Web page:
In the New York Times, Lizette Alvarez' "Army Data Show Rise in Number of Suicides" covers the news that a record number of US soldiers in the Army committed suicide last month (it may be as high as 24, Alvarez reports, 7 are confirmed and another 17 are still being examined): "If confirmed, the suicide count for last month would exceed those killed in combat in Iraq and Afghanistan during the same period. In January 2008, five soldiers committed suicide."
Gen Peter Chiarelli is quoted stating, "Each of these losses is a personal tragedy that is felt throughout the Army family. The trend and trajectory seen in January further heightens the seriousness and urgency that all of us must have in preventing suicides." If you mean your words, do something. If not, stop boring us. The military's had more than enough time to notice the suicides and to do something about it. It's done nothing other than a few pamphlets and a 1-800 number. The change has to come from the top in the military because it is a top-down command. Chiarelli wants to change the culture? Great. Otherwise, it's just him using a tragedy to look sympathetic. And if that's harsh, it's harsh that so many suicides have repeatedly taken place and the military has ignored the problem. Or lied about it. It wasn't all that long ago CBS News was catching the VA lying about the number of suicides.
This week (tonight on most PBS stations) NOW on PBS offers:
Is there a solution to the foreclosure mess that's destroying communities?
Across the country, cities are in crisis because of the fallout from the mortgage mess -- property taxes are way down, and abandoned homes are bringing down property values, inviting crime, and draining government coffers. Neighborhoods are being destroyed. Yet the federal bailout money is not going directly to desperate communities and homeowners, but to local and national banks.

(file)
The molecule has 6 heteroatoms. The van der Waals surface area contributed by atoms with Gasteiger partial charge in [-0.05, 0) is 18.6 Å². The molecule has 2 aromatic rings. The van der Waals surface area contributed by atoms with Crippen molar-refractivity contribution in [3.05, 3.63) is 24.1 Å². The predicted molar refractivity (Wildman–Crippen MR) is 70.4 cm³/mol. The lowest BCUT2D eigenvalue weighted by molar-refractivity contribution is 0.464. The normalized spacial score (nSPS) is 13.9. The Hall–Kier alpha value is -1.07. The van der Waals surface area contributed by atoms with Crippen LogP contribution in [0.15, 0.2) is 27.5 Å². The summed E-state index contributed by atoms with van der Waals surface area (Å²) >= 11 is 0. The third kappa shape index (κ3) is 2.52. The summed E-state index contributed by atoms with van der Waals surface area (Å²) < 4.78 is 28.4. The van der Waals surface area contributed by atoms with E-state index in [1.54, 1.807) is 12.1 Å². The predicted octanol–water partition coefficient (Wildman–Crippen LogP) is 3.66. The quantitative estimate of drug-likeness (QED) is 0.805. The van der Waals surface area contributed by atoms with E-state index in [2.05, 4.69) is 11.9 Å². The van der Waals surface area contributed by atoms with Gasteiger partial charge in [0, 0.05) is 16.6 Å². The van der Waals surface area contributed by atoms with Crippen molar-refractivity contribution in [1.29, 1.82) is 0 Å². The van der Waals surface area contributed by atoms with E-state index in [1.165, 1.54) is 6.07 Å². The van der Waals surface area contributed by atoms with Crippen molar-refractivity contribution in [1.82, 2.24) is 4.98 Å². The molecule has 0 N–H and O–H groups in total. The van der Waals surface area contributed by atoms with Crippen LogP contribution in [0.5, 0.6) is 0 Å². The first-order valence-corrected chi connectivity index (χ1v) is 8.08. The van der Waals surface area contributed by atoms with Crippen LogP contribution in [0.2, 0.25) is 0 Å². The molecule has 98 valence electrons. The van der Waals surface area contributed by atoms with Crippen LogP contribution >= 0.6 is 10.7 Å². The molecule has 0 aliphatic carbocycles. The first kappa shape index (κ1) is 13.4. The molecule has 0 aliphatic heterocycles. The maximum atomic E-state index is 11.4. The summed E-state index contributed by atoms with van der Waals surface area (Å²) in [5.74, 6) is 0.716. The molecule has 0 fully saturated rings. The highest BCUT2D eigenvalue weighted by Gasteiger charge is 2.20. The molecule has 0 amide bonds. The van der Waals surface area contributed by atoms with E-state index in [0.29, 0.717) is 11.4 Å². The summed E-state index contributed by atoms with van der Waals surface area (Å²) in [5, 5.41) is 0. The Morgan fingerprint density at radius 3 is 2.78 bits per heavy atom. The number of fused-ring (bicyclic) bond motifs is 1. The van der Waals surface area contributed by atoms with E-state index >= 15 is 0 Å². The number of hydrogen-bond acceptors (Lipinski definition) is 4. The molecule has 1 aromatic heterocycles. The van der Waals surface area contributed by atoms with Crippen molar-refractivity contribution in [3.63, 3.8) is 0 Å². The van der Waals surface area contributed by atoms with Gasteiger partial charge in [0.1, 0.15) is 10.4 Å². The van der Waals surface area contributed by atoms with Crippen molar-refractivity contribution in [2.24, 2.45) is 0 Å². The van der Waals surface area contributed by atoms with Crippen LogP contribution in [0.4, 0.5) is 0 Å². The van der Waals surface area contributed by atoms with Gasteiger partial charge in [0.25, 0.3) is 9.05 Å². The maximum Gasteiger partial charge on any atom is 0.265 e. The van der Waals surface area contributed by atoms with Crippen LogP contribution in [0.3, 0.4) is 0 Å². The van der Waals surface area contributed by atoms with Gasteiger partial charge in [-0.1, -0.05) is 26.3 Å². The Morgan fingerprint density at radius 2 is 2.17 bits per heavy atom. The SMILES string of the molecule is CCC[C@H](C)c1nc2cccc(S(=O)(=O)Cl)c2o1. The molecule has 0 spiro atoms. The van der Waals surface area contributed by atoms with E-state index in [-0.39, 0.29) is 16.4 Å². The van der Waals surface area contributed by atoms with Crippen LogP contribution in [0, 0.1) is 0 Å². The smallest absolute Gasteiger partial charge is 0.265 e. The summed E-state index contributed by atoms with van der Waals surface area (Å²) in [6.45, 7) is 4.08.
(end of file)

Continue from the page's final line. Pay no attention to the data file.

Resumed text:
This week, NOW investigates the innovative way some cities are fighting back. The city of Memphis, Tennessee is suing major national lenders and banks for deceptive and discriminatory lending practices in an effort to recoup the cost of the financial mess. Other cities suing lenders for their role in the mortgage mess include Baltimore, Cleveland, Buffalo, and Birmingham.
With desperation climbing alongside debt, can the strategy help these blighted parts of America?
Washington Week also begins airing tonight on most PBS stations and joining Gwen this installment is Ceci Connolly (Washington Post), Charles Babington (AP), Michael Duffy (Time magazine) and Jackie Calmes (New York Times). And on broadcast TV (CBS) Sunday, no 60 Minutes:
Saving Flight 1549